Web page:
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Get The Times of Israel's Daily Edition by email and never miss our top stories Free Sign Up Thousands more stood in the square outside to receive the flame, representing the resurrection of Jesus, which passed from candle to candle and will be taken back to Orthodox churches worldwide.
The ceremony is the holiest event for Orthodox Christianity.
The number of priests who take this approach only seems to be growing in spite of—perhaps because of—the increasing tolerance of the world around them. To be sure, I can’t possibly know the nuances of this situation, but Pappas elides over some very important distinctions.
In general, an Orthodox priest is not going to deny a communicant the sacrament because he or she is a homosexual.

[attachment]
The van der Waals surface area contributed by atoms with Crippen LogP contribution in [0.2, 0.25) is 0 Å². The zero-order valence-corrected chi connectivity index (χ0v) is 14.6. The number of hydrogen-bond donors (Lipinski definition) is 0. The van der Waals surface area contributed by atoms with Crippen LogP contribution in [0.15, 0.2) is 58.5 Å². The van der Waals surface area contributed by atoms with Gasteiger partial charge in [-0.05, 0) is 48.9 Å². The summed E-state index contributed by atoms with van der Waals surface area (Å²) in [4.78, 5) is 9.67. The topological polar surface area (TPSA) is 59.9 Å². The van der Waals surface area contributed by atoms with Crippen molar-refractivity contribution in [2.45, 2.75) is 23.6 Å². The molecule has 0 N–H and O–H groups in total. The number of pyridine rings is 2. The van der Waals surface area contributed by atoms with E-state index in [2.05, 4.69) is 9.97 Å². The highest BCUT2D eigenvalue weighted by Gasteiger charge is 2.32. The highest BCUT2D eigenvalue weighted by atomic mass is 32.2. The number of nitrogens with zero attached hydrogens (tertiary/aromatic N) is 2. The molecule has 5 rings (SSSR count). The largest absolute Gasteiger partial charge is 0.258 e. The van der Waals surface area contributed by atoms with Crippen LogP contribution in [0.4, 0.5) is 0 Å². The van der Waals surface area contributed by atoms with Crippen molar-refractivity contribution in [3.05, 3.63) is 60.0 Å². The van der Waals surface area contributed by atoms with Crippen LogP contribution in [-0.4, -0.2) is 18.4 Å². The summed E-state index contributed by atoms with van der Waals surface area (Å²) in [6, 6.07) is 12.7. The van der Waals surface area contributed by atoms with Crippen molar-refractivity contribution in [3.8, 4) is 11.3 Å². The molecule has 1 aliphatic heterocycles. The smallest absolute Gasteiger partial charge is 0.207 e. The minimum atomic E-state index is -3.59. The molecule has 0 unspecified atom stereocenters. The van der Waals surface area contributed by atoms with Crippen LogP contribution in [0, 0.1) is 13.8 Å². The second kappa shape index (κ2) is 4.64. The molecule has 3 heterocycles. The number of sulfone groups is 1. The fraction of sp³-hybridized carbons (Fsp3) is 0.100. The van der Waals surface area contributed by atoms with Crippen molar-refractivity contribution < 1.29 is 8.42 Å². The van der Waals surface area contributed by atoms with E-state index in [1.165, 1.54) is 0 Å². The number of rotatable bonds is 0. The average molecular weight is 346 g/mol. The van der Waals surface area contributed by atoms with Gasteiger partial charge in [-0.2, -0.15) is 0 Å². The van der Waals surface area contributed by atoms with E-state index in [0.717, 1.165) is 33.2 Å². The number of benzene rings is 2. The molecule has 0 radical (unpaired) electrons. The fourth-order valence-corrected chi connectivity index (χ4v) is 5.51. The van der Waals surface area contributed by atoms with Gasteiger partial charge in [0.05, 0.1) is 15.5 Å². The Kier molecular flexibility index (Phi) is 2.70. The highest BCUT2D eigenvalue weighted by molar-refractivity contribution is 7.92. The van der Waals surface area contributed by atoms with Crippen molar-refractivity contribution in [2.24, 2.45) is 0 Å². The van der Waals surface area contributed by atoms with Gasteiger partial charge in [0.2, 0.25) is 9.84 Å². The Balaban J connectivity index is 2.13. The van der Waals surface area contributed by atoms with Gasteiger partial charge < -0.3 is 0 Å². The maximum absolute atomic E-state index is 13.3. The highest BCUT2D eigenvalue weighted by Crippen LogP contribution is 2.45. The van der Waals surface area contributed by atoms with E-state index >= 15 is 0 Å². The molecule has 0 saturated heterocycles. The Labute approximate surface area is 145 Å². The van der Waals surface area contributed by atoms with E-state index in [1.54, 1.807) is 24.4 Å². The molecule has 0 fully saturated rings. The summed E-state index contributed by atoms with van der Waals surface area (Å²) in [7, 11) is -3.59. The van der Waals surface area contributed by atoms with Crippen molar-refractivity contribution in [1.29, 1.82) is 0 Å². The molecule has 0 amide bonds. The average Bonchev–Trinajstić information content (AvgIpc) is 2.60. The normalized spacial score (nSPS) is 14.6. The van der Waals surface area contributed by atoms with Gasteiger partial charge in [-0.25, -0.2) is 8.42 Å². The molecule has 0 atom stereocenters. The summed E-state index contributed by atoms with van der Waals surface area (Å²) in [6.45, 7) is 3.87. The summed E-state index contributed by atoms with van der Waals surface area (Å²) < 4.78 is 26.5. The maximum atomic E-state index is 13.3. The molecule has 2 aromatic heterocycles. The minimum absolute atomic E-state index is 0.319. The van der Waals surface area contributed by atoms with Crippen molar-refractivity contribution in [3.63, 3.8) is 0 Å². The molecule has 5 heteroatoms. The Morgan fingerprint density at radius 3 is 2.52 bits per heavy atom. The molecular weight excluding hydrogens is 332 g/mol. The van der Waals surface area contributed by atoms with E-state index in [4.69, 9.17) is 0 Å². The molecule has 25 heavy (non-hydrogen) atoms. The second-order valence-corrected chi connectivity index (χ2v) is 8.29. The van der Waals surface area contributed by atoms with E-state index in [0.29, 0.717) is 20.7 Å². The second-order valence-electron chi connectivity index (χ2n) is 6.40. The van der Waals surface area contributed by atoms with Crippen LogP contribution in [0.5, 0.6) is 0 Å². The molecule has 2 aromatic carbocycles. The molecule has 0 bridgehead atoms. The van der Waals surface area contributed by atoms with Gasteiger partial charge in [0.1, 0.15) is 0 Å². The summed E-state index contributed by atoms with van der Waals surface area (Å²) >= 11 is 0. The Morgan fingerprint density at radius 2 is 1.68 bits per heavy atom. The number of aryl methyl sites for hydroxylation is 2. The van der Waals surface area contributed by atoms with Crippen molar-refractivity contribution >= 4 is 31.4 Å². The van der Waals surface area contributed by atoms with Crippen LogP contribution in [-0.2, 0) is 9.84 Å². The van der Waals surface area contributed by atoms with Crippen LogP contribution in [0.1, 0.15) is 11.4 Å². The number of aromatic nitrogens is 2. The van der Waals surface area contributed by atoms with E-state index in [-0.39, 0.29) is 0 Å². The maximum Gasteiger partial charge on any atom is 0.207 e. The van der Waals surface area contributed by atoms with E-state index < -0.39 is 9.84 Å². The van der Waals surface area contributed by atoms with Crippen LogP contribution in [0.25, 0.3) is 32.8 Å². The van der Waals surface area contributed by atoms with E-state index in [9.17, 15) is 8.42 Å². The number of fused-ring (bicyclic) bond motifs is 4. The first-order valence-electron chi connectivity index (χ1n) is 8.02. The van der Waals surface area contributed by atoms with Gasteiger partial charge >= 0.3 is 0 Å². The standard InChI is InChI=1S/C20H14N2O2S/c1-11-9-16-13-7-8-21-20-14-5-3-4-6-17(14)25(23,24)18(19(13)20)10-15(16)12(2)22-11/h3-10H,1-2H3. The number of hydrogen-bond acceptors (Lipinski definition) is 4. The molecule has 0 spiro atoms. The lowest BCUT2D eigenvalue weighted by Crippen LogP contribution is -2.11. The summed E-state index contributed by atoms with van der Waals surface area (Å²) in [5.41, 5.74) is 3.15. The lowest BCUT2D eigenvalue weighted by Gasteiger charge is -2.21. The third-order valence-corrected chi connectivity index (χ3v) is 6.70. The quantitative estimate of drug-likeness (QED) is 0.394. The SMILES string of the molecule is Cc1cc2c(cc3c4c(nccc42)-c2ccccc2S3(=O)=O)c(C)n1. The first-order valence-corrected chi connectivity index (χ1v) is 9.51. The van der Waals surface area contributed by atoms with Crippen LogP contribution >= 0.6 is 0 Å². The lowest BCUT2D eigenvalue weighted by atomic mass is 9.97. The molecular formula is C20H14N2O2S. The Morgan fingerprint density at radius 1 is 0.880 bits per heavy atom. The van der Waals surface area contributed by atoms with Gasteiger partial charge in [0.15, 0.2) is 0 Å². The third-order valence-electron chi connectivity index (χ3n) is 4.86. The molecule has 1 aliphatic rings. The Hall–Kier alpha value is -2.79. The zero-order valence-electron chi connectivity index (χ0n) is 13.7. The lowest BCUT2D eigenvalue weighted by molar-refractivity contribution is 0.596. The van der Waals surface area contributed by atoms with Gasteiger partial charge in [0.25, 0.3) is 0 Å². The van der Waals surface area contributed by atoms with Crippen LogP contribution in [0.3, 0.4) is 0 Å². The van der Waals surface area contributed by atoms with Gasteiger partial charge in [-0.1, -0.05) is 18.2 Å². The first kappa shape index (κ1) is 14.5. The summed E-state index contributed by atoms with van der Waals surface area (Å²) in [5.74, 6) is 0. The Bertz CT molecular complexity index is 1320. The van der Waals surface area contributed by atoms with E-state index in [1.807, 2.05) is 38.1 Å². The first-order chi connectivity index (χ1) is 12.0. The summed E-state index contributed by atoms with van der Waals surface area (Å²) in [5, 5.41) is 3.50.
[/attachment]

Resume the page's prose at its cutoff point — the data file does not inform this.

Gregory Pappas has a good opinion of himself, so what’s the Church’s problem?
I think I’m going to tell my priest that I’m not coming back to confession, because in my opinion, I’m a good person, and he’d better not deny me communion, or else I’m going to call him a “fundamentalist.” More Pappas: The good news for me and my Church is that since this incident, which I wrote about here, I’ve heard from more than two dozen Greek Orthodox priests and even two bishops, inviting me to their parishes to receive Holy Communion.
Pappas is right that Orthodox priests follow a pastoral practice called , which grants a pastor discretion in how strictly to apply rules in a given situation.